By Alec Meer on August 5th, 2014 at 7:00 pm.
I’m three columns into this series of Oculus Rift round-ups, and it’s telling that so far I haven’t covered anything that would fit the formalist description of a game. No, I’m not getting involved in anyone’s tiresome war about Proteus or Gone Home, but sticking to a more universal whipping boy – the first-gen Oculus’ issues with readable text, usable HUDs and motion sickness. Clearly VR still being the wild west plays a major role in keeping devs from making large-scale games for it, as does there being a limited install base for now, but the real problem is getting any of this stuff past experiment status. Let’s look at some of the games which try to regardless.
First-person grappling hook platformer (sort of) Windlands understands that the first step that must be taken for any gen-1 Oculus game is to remove all trace of HUD. This means there’s not much in the way of objective, but there’s also no impediment to just getting on with bouncing around a vaguely Minecraftsome rural landscape, replete with wall-jumping, rope-swinging and teleportation. Strange and sad to think that, where this a full-scale game, those three transport abilities would be trickled out and metered. Here, they’re there from the off. The camera’s controlled by your head – which also plays a functional role in teleportation, as you gaze at a particular spot to then lob your beacon at it – and after a time you’re flicking your skull around as you bounce and swing merrily across the treetops. It’s not quite Spider-Man, but it’s certainly spiderish. And now I’m just thinking “Mirror’s Edge 2 on Oculus Rift DK2? Yummy, yes please.”
Anyway, let’s not undersell Windlands: while it might not have the high concept of many VR experiments, it works hard to get the mechanics of movement and interaction right.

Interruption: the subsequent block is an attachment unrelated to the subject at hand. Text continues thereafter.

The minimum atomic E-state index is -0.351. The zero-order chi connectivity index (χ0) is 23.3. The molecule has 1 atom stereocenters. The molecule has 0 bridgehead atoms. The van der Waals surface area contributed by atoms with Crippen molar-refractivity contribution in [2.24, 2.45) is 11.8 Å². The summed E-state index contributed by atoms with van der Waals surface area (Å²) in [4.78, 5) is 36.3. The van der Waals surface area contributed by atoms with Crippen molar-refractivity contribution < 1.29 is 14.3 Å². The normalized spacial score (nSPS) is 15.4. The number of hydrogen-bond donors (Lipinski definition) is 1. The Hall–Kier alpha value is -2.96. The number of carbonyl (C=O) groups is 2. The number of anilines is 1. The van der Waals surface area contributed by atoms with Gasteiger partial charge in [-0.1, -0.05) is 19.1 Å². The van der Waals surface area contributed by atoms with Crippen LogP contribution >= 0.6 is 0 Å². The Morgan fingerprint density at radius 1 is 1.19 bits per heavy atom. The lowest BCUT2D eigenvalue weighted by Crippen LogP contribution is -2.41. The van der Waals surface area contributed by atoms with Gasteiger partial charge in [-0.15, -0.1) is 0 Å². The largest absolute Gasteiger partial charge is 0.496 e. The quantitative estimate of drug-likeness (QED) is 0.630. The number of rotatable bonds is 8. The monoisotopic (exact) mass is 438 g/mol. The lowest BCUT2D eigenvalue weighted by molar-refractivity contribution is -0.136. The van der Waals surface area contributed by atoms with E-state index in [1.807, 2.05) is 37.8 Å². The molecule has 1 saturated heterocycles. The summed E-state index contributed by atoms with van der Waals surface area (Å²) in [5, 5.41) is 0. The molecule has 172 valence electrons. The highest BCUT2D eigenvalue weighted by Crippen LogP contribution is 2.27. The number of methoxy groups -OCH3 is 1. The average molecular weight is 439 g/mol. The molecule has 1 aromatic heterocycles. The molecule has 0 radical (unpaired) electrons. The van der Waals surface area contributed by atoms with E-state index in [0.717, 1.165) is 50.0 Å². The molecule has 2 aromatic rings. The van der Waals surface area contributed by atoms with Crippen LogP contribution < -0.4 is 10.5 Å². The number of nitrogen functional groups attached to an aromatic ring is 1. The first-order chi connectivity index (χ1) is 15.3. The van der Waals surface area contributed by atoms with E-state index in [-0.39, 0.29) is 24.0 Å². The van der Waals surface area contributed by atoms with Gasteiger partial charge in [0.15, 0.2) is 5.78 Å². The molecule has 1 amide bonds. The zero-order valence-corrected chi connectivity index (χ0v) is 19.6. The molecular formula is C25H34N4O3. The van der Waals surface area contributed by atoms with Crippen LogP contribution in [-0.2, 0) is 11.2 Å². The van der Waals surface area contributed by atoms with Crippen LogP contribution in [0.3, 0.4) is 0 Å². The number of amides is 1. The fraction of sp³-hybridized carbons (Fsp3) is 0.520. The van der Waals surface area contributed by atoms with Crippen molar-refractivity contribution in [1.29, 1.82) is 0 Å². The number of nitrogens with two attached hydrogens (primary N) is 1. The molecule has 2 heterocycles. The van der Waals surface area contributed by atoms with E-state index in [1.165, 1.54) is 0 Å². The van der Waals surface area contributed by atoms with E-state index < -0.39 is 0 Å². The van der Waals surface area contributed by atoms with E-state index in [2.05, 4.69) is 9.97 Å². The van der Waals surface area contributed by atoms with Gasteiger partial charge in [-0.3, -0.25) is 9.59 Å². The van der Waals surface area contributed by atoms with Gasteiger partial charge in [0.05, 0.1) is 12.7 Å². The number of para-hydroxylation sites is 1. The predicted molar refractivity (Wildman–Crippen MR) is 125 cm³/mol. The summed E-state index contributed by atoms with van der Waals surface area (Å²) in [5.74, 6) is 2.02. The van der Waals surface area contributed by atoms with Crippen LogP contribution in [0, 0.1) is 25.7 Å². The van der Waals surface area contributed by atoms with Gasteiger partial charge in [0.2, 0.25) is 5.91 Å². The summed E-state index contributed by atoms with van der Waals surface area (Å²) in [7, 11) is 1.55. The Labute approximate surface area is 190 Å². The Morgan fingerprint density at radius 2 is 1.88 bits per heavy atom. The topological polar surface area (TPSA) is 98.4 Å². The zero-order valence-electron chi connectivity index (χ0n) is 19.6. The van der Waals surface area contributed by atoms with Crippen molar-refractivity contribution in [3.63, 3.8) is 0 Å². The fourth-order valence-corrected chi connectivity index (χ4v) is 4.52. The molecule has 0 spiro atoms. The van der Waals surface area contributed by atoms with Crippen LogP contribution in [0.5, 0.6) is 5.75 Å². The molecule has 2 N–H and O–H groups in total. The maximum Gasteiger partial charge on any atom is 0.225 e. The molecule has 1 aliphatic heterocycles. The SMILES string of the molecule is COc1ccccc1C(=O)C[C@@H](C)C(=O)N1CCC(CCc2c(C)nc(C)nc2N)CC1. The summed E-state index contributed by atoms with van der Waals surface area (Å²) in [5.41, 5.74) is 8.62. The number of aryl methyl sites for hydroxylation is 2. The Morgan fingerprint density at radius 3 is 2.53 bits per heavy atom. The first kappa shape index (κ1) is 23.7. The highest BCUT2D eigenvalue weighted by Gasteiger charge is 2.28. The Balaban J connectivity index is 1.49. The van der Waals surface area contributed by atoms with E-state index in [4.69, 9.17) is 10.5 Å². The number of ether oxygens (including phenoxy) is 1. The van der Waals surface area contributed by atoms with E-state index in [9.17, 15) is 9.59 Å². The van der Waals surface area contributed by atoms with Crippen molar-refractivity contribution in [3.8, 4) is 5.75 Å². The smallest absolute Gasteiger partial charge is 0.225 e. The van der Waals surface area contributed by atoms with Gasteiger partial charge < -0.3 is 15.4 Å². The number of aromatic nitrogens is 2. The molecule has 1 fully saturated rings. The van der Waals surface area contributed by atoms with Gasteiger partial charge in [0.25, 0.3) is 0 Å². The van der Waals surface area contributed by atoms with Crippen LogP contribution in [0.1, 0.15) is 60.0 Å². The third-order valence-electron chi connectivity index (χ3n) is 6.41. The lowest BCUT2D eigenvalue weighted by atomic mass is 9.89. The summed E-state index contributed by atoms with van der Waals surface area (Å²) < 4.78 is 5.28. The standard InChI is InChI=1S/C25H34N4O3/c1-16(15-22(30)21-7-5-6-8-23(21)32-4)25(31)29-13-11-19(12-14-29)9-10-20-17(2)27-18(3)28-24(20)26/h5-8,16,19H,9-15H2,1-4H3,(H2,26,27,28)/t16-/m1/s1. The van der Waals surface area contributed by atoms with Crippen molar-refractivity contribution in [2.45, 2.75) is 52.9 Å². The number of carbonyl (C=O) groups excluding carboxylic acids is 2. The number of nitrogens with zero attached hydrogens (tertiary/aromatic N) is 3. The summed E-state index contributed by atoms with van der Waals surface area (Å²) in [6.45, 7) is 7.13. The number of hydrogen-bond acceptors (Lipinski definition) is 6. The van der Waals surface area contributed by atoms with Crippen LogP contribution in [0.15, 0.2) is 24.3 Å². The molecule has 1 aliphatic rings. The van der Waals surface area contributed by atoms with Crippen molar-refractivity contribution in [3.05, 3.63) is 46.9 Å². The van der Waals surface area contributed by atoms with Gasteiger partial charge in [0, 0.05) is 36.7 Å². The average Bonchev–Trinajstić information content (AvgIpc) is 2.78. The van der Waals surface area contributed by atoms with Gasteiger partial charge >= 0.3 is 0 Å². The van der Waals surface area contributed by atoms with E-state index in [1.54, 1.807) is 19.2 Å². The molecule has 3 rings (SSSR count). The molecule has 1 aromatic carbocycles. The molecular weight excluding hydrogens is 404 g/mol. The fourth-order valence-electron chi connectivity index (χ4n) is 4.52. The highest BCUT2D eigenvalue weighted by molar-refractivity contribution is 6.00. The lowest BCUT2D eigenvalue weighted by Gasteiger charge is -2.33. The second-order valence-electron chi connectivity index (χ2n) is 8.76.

You might have heard of this, if you’re one of those indie scene hipsters. A combination of official support and mods results in what might just be one of the most essential Oculus Rift experiences, even though there’s no way my poor eyes could stand to run City 17’s entire gauntlet this way. The first section, the train station and the initial foray into the city, is a true mind-blower though. It doubles down on the importance of Viktor Antonov’s archtitectural contribution – the part-gutted, part-gleaming fusion of Eastern European decay and monolithic otherness towers over and oppresses the player. The video billboards of Doctor Breen’s faux-pleasantries are now as vast as they were intended to be, making them less Minority Report and more a sinister symbol of one man’s god complex. VR is going to work best in games where the world-building is meticulous, and Half-Life 2 remains a landmark in that respect.
Shooting mens is just about shooty-possible too, but only if you’ve got Half-Life 2 programmed into your muscle memory. Which weapon follows which on the mouse wheel, what 0 zero HEV armour looks like through prescription-grade beer goggles, that sort of thing. You can do it, but you’re going to pratfall, Gordon. Nevertheless, other than Elite: Dangerous this for my money remains the essential Oculus endeavour.
OK, I haven’t actually played this one yet, and a spontaneous tidy-up yesterday saw me foolishly pile every one of the several dozen cables in sight into a box and now I don’t have the will to disentangle the three wires necessary to connect up my Rift (I’ll do it before the next column, honest), but Crashed Lander is very much on the list. Space exploration! Shouts to Space Taxi and QWOP! Landscapes which recall Morrowind’s mushroomy bits! Looks like this!
Similar case with this one, but a great many people have told me this is one of those games where post-release Rift support. You may already be familiar with Richard Perrin’s wondrous and esoteric exploration-puzzler Kairo (John rather liked it), but last year he dropped an update into the Steam version of the game. No fuss, no mess, full support, it’s all right there in settings.
Buuuuut if I’m honest, I’m waiting for the DK2 before I go too deep any of this. Mine’s due to arrive in September, so I’m counting the days and eyeing my DK1 with grumpy suspicion until that point, which is why this fortnight’s column is perhaps a little less spirited than previously. I know I’m going to get hands and knackered eyeballs on by what most accounts is a huge step forwards for VR in a matter of weeks, and using the DK1 one now feels like the last few days of staying in a bedsit before I get the keys to my own house. Soon! Soon. I can’t wait.